Integrated x-ray diffraction patterns were analyzed with the Rietveld refinement program RIETAN-2000 izumi00 () using the orthorhombic structure. In each x-ray diffraction pattern, the regions at 2 7.2, 8.4 and 12.2 deg. were excluded from the refinement procedure where very weak diffraction lines from impurity phases were observed. All integrated x-ray diffraction lines in the patterns up to 20 GPa gave good fits as shown in Fig. 4. It should be noted that these refinement procedures were used to derive individual atomic coordination parameters in addition to the lattice parameters.
In Fig. 5 (a), we show the pressure dependence of the refined lattice parameters of EuNiO at 8 K. As shown in Fig. 5 (a), the pressure dependences of = , = , and = 2 exhibit no discontinuity up to 10.5 GPa, indicating within the experimental resolution no structural phase transition at 6 GPa. These pressure variations further reveal that the pressure dependences of , and are quite different. With increasing pressure, the value of decreases more rapidly than those of and and the value of almost saturates at 10.5 GPa. However, no change of the lattice symmetry is observed.
The linear compressibilities of the lattice parameters were estimated to be = 1.11(2), = 2.52(3), and =1.20(1) GPa below 10.5 GPa. The estimated value of is twice larger than those of and . Furthermore, the pressure dependences of and are different from those at room temperature lengsdorf04 (). The bulk moduli below 10 GPa and above 11 GPa were evaluated based on the Murnaghan equation,
where is the ambient-pressure volume and represents a pressure derivative of . The solid lines in Fig. 5 (b) represent the best-fitting curves obtained and the values were refined to be 195(2) and 232(4) GPa below 10 GPa and above 11 GPa, respectively. The value refined below 10 GPa is comparable with those refined at room temperature lengsdorf04 (); zhou04 ().
Of particular interest is our finding that no change of the lattice symmetry has been observed in metallic magnetic ground state for 6 GPa 10.5 GPa. One possibility is that the monoclinic distortion associated with CD is too weak to be detected by our measurements. But the alternative is that the CD is still preserved to some extent also in the metallic state in EuNiO above 6 GPa. This possibility does not contradict our results of Eu NFS in the AF metallic state. In this respect, we want to mention that such an unusual ground state has been predicted in and observed under high pressure in similar compounds orbitally degenerate compounds (e.g. YNiO mazin07 ()).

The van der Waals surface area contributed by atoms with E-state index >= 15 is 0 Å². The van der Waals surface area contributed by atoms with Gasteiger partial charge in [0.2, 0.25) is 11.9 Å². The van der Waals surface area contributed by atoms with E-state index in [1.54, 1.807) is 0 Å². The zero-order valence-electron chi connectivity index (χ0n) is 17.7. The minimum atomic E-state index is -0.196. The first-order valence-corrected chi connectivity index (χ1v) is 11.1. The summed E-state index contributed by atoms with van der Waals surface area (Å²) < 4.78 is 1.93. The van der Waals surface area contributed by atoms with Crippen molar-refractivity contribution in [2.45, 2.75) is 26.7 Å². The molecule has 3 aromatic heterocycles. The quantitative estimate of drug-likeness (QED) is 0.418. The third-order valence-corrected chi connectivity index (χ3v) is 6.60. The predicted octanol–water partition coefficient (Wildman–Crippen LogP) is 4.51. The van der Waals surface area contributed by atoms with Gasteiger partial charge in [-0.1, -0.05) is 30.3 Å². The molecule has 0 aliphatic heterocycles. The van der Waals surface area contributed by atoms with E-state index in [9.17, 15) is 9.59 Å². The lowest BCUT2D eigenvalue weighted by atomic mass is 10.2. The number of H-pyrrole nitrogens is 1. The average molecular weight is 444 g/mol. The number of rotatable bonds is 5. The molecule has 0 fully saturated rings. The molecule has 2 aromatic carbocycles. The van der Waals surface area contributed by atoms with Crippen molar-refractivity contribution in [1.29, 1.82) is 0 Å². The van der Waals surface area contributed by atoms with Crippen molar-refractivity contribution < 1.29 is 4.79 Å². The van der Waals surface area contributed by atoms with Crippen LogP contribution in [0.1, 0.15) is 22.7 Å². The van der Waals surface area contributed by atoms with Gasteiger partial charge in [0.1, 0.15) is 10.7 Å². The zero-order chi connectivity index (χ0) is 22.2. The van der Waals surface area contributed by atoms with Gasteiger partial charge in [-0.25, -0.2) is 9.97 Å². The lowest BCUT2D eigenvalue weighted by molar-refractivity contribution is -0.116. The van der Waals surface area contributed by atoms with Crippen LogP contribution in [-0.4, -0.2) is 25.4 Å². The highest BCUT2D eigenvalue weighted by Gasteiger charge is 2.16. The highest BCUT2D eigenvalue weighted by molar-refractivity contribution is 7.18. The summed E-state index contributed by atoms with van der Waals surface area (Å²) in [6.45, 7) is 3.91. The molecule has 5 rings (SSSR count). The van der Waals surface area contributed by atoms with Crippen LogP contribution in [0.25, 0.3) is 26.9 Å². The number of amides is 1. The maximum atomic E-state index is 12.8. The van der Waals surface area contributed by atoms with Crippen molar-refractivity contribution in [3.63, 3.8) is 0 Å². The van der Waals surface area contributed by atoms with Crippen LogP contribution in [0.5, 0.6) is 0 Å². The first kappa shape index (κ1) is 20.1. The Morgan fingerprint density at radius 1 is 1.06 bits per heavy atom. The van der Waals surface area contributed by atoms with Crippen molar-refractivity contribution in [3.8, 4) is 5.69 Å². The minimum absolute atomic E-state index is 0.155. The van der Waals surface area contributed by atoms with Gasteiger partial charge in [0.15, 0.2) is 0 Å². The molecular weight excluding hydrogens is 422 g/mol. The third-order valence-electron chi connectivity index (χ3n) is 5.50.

Regarding the observed anomalous pressure dependence of the lattice parameter for 10.5 GPa, it is obvious that the anomaly of is not related to the pressure-induced IM transition at 6 GPa but rather corresponds to the transition from the antiferromagnetic metallic to a nonmagnetic metallic state at , i.e. at the magnetic QCP of EuNiO. The origin of this anomaly will be discussed in Section C.
iii.3 Magnetic and electronic transitions versus structural parameters
In the following, we would like discuss the structural response to the pressure-induced IM transition and magnetic QCP in EuNiO. In the inset of Fig. 5 (a), we show the pressure dependence of the effective bandwidth as deduced from the structural parameters, which reveals a significant increase around the pressure-induced IM transition ( 6 GPa). is known to be related to the ligand-to-metal hybridization (effective hopping) and can be described in NiO compounds in terms of the Ni-O bond length and the Ni-O-Ni bond angle by the relation of harrision80 (). Thus an increase of implies a corresponding increase of the effective hopping which is expected as the system is tuned to a metallic state. The averaged and values of EuNiO under pressure were evaluated from the refined lattice and individual atomic coordination parameters to estimate the averaged value under pressure comm (). Obviously the pressure-induced increase of above the pressure-induced IM transition ( 6 GPa) reflects the onset of the metallic state in EuNiO.